Race Recap: HFHM Part II

Wet. Puddles. Rain. Mud. Hiiiiiiillllls. Fun.

I suppose I’ve waited too long to give this race a proper recap. It was hard, but silly. The environment was stellar. My husband was with me to push me — and I didn’t get TOO mad at him for it. The river was rising to scare me, and for the first time ever at a race, I knew several of the volunteers. Can’t express how much more fun it is when your kids’ rock climbing guru is there to give you a hearty high-five and a cheer when you’re halfway up only just ONE of the hills that seem to go on for miles. Or how fun it is to sprint down them.

I’ve had writer’s block since this race. In the days leading up to and after it, I had some personal stuff going on that made my mind foggy and challenged me in many ways. The race was an accomplishment, it was fun and I want to do it again. But I had other stuff that trumped that and made me question everything. When it comes to running, that meant finding the clarity to be able to say, “You know what, I don’t want to spend the rest of this summer doing hours-long training runs in the heat!”

So, I have slacked way off on running, spent more time contemplating the future. We backed out of the Miner’s Lady race, which is coming up on Saturday. I’ve never quit a race before it started. The name pulled me in immediately, but I can’t fool myself into thinking I’m an endurance runner … yet. Not sure I want to be.

So … this turned into not much of a race recap, but now that I’ve broken the dam, hopefully I can get back to sharing our adventures more regularly. We’ve had some great ones this summer!

Coolest medal ever, right?! I want to wear it as a necklace!

Advertisements

Great Greenbrier River Race 2018

So it’s been a full week since this year’s GGRR – a run, paddle, bike triathlon held in Marlinton, W.Va., on the Greenbrier River Trail and Greenbrier River. It’s hard to believe that just one year ago this race seemed like such a big new challenge and now it feels like a staple of our family calendar. Last year my husband and I trained for this race by running and biking as much as we could – weather doesn’t really permit us to paddle before the date of the race! On the day of the race last year our parents took the kids downtown to watch al the festivities and cheer us on. Something struck a chord with our oldest son right away. He’d had his own kayak already for a season or two and takes naturally to the water. He REALLY wanted in on this race.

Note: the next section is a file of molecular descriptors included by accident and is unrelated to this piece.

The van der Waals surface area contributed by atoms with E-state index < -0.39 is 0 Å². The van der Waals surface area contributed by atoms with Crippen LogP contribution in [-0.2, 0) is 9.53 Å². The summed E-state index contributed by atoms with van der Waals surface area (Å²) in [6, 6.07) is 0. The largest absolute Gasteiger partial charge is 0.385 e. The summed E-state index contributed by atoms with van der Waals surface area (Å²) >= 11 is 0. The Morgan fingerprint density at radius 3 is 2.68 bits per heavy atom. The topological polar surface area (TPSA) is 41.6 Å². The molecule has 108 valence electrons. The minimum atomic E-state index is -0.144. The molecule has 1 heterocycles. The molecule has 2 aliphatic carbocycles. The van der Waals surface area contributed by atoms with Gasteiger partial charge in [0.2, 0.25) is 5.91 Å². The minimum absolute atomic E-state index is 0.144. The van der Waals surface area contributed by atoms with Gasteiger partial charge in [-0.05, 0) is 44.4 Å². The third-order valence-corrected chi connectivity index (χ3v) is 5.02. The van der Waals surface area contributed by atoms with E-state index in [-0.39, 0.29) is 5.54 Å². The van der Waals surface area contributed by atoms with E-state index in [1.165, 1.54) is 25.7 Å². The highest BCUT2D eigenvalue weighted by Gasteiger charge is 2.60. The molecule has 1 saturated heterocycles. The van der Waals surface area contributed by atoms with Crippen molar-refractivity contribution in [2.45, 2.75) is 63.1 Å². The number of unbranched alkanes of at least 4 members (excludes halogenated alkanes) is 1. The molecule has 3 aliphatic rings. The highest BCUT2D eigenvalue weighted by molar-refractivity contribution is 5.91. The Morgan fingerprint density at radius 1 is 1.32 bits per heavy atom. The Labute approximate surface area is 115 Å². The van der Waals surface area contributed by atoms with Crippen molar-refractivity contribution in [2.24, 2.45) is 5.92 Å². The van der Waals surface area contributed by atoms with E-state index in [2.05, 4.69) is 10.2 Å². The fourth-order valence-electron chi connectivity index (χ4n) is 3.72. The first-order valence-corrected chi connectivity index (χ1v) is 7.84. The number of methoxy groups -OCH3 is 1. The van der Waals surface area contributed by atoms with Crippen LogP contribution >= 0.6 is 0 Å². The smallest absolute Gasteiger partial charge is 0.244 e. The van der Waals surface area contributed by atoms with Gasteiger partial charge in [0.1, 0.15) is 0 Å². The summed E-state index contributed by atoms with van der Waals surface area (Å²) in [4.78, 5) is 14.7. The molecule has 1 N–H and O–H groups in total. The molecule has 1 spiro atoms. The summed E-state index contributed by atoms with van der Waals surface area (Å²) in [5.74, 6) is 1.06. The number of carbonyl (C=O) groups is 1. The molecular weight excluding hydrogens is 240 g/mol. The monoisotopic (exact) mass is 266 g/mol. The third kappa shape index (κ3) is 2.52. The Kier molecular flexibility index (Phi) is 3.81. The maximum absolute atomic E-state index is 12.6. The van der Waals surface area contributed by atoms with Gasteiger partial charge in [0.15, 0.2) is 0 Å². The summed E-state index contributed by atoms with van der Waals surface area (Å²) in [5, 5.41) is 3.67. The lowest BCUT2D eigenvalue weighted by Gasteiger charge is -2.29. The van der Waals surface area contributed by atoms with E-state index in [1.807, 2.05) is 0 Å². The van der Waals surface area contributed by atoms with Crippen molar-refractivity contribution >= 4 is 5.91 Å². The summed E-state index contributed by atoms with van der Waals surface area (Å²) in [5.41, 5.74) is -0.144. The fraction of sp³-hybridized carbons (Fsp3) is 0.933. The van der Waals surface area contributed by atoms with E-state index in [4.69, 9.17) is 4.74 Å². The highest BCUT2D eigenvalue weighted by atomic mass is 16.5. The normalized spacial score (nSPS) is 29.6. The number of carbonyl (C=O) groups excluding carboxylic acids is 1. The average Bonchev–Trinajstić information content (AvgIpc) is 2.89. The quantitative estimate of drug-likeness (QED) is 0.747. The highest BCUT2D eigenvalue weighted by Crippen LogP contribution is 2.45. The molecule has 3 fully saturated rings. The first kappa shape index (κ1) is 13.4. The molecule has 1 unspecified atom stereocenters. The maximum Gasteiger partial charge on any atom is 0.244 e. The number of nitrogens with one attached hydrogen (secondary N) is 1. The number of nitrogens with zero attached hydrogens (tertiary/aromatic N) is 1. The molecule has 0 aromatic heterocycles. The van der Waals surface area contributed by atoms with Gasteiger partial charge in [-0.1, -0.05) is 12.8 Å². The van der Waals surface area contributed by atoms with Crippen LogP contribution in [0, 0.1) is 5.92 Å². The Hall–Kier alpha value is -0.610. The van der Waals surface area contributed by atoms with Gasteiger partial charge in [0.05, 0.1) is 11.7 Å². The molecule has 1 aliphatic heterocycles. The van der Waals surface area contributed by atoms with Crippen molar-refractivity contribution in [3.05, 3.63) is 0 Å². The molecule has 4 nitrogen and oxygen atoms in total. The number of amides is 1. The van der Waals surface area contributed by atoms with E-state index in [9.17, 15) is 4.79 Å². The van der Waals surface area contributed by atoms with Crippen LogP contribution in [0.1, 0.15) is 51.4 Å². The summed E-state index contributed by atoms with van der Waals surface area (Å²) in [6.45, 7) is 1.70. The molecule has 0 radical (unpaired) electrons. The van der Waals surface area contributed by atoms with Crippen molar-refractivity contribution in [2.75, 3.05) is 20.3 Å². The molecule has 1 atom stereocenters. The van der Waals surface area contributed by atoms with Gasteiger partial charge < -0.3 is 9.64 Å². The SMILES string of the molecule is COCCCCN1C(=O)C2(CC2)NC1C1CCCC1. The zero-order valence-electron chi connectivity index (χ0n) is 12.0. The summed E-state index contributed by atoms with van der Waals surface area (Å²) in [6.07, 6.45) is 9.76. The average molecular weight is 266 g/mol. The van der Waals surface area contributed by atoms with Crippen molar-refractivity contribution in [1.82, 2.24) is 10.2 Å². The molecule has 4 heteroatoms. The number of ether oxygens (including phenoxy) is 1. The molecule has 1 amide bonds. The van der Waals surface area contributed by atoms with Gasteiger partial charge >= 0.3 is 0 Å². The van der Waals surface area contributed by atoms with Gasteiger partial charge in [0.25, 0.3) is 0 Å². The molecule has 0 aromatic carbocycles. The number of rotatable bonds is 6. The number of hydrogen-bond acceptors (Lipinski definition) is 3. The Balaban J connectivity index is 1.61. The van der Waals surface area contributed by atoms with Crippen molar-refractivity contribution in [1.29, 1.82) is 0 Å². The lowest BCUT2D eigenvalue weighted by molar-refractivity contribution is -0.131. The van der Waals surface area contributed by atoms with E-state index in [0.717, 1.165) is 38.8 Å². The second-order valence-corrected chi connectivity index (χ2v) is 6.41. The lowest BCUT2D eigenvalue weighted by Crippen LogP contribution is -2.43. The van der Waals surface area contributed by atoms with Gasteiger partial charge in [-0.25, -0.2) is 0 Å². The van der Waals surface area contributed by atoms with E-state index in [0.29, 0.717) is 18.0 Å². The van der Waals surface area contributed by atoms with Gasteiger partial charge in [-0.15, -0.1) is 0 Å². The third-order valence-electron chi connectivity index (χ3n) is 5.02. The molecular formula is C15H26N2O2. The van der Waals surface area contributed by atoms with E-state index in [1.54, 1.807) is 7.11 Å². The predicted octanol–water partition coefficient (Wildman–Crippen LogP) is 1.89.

We talked about being a family team this year from that point on, but the rules are a little funny and as a team we can’t do the race together. So we decided to all sign up as solo competitors and each complete the entire race. We would stay together and help him through at his pace.Tucker is 8 1/2 and this was the first race he’s ever signed up for. We did some couch to 5k runs, but really only just a few times, so he didn’t do much training at all.

But he finished the entire thing! Running was super hard for him, he got side stitches almost immediately and struggled but was determined and ran as much as he could. By Craig’s watch we finished the run portion in roughly 40 minutes – running across that mat to our boats I got really emotional because my son was being so brave and tough – just that part was a huge accomplishment. On our boats we faced the wind and moved slow, but Tucker was having an awesome time. We finally made it to our bikes and by that point I think we were behind all the other racers. We got on our bikes and made it a few easy miles before Tucker really started to wear out. He started breathing fast and losing his composure, saying he was too tired and he couldn’t do it several times. Craig cheered him on, and he continued to struggle. Finally I made him stop his bike for a pep talk – we had I think 4 miles left of the 10, and I explained that he would be so proud if he just kept going but it would feel awful to give up now – he was almost there! He looked straight ahead and started peddling his heart out. I turned a Fall Out Boy playlist on on my phone and rode beside him, and we finally rounded the corner back into town a little while later. I don’t think he could believe his eyes! And once again I was all tears. He’d never done a 5K before but managed to do one (in close to the same time as when I ran my first 5 years ago!), then paddle for 4 miles, then ride his bike for 10 more!